Three Reasons to Run With Your Dog

Woman running in the mountains with her dog

When professional trail ultrarunner Krissy Moehl, of Bellingham, Washington, came home with her adventure dog, Piedra, it was after 10 years of careful consideration, regular world traveling and a whirlwind of moving from place to place. In short, it was not a life well-suited to raising a pup.

So, when she moved back to her hometown in the Pacific Northwest and bought a house with door-to-trail access, she finally brought home the adventure buddy she’d for so long dreamed about.

For runner, photographer and coach Blair Speed, who lives and trains with her pup, Charlotte Ray, in Bozeman, Montana, running with dogs is second nature. In fact, she says she often misses Charlotte when she's not out there exploring at her side.

We chatted with Moehl and Speed, and did a bit of dog running and adventuring on our own to come up with these three stand-out reasons to run with your dog.

Woman running in the mountains with her dog


Dogs are good at building habits. If you’re trying to build up a regular walking or running regiment, especially during this time of social distancing, a canine companion will most certainly help you build and maintain daily miles.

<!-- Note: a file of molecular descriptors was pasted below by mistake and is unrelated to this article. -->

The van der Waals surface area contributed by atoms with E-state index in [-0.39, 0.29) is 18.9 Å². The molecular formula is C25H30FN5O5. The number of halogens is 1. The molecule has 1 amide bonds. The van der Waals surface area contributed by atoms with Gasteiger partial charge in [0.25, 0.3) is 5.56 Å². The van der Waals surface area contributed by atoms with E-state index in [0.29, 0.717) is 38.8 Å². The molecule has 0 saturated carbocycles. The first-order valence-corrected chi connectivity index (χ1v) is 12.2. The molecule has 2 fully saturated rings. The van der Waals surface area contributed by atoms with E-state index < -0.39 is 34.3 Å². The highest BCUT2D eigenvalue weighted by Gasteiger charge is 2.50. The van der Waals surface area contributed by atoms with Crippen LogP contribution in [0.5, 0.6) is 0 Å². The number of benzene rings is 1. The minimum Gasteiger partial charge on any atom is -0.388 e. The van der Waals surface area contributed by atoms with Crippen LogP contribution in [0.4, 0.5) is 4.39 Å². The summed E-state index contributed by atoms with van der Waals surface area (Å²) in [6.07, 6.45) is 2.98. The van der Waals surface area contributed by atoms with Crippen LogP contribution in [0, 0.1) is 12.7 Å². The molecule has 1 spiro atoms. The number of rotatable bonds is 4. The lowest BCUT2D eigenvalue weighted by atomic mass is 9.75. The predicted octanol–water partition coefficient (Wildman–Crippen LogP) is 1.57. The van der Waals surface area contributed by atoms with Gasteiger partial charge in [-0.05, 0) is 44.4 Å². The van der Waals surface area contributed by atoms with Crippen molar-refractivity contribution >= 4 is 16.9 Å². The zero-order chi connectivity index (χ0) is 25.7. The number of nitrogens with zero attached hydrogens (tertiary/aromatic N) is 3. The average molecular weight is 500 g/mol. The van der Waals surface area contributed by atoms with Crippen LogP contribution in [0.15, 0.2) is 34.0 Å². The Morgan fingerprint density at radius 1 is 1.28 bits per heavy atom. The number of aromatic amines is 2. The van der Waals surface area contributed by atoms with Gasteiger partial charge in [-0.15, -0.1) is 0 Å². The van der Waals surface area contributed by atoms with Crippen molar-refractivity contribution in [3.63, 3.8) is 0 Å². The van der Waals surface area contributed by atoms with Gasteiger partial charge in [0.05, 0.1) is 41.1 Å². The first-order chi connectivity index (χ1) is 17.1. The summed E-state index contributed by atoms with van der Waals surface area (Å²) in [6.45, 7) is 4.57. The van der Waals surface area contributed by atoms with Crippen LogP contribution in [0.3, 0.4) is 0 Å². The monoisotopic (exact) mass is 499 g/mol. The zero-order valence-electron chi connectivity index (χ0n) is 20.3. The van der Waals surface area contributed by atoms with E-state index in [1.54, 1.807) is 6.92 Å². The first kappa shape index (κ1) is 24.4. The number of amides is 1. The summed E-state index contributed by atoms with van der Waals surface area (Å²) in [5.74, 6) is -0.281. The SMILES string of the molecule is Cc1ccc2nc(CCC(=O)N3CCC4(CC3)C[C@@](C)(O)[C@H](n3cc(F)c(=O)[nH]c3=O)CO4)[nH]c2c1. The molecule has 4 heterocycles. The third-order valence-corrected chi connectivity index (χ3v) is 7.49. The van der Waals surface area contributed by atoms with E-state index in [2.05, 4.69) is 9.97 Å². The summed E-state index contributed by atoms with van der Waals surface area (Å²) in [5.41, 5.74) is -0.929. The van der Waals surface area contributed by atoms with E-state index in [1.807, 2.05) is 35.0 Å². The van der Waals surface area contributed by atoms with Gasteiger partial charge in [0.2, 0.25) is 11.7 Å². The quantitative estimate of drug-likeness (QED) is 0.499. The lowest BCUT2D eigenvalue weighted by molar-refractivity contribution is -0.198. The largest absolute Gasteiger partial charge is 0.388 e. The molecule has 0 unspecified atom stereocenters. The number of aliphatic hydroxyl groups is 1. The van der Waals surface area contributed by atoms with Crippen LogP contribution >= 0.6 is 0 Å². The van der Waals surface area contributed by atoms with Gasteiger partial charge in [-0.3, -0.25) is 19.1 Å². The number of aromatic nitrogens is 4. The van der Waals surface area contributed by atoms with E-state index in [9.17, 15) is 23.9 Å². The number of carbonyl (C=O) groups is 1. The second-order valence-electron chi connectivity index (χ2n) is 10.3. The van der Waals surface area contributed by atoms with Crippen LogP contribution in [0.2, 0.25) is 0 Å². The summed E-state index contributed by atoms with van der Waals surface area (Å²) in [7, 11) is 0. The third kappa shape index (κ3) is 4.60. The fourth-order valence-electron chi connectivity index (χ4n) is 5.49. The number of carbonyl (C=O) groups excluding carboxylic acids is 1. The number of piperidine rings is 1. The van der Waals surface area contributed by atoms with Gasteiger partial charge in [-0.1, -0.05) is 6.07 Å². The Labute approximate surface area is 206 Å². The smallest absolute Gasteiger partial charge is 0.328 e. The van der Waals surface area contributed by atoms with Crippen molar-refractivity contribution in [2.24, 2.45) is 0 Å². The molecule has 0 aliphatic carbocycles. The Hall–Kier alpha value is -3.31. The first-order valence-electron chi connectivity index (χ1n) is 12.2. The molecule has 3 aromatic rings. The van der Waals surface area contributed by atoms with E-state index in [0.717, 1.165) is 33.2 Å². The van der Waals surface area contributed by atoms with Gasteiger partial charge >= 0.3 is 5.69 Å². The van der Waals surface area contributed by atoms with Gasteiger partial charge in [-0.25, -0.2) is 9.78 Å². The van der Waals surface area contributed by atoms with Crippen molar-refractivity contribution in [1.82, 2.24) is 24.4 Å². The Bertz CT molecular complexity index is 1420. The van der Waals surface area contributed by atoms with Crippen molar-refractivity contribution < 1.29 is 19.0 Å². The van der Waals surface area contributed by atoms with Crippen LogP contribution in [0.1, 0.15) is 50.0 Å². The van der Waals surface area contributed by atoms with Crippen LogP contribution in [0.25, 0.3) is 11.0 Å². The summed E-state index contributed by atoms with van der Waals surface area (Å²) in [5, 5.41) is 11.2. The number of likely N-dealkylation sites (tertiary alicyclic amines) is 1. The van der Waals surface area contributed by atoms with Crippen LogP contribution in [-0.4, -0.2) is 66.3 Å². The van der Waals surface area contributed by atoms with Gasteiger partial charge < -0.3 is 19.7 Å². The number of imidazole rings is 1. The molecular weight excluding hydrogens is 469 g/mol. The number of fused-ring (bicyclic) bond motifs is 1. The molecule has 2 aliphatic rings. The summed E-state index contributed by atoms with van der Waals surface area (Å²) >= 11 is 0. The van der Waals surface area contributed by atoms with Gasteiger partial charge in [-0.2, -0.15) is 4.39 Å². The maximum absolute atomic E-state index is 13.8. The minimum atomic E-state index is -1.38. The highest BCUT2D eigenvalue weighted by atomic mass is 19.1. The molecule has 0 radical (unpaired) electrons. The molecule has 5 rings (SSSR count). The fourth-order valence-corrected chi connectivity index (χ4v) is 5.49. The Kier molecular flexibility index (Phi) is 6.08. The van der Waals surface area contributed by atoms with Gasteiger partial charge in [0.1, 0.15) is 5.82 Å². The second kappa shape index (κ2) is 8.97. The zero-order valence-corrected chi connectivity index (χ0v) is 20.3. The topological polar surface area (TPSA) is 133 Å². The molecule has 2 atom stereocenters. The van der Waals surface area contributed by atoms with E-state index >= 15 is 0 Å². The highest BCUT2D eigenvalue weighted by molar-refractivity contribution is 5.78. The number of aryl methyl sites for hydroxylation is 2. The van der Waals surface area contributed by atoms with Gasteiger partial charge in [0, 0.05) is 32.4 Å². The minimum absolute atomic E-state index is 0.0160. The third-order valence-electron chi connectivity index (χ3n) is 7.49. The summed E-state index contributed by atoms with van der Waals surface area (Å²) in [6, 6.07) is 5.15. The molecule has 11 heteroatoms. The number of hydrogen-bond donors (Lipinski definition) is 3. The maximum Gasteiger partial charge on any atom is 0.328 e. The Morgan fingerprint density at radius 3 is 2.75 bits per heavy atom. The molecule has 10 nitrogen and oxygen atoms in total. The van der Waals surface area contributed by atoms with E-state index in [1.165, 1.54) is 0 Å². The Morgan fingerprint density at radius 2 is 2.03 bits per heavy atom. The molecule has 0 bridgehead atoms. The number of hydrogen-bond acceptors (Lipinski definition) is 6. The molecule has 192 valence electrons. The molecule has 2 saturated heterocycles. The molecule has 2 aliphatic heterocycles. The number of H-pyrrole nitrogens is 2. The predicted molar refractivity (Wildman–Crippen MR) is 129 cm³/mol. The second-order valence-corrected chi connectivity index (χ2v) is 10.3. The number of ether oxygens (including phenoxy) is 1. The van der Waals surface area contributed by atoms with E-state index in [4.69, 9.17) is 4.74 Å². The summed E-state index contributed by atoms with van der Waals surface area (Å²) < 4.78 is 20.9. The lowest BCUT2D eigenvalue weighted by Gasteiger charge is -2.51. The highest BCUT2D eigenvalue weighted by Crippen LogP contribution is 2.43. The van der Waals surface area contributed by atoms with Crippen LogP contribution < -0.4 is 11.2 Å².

Workouts are more fun

Yeah, ever run with a dog on a leash around your waist and feel like you’re being dragged about a minute per mile faster than you’d normally run? Probably because you are. In fact, the fastest 5K in the world was run with a dog. It doesn’t count, of course, because it was assisted (every time the runner was between foot strikes, the dog pulled him just a little bit more forward than he would have gone on his own).


While your running friends very well may be the most reliable people on the planet, during a period of social distancing, it's nice to have you canine companion around (to hug as much as you want!). Plus, your dog will likely be the most eager running partner you’ll ever have in your life.

"I owe a lot of my miles to my hound dog, Charlotte," says Speed. "Fortunately, she doesn’t see the adventures as a debt owed; she simply asks for more miles shared. She’s given me more courage, joy and companionship to run farther than I ever have before her. And, she adds, to simply enjoy more trail time.

(Always heed veterinary advice, and wait till your dog is over a year and a half before you introduce running.)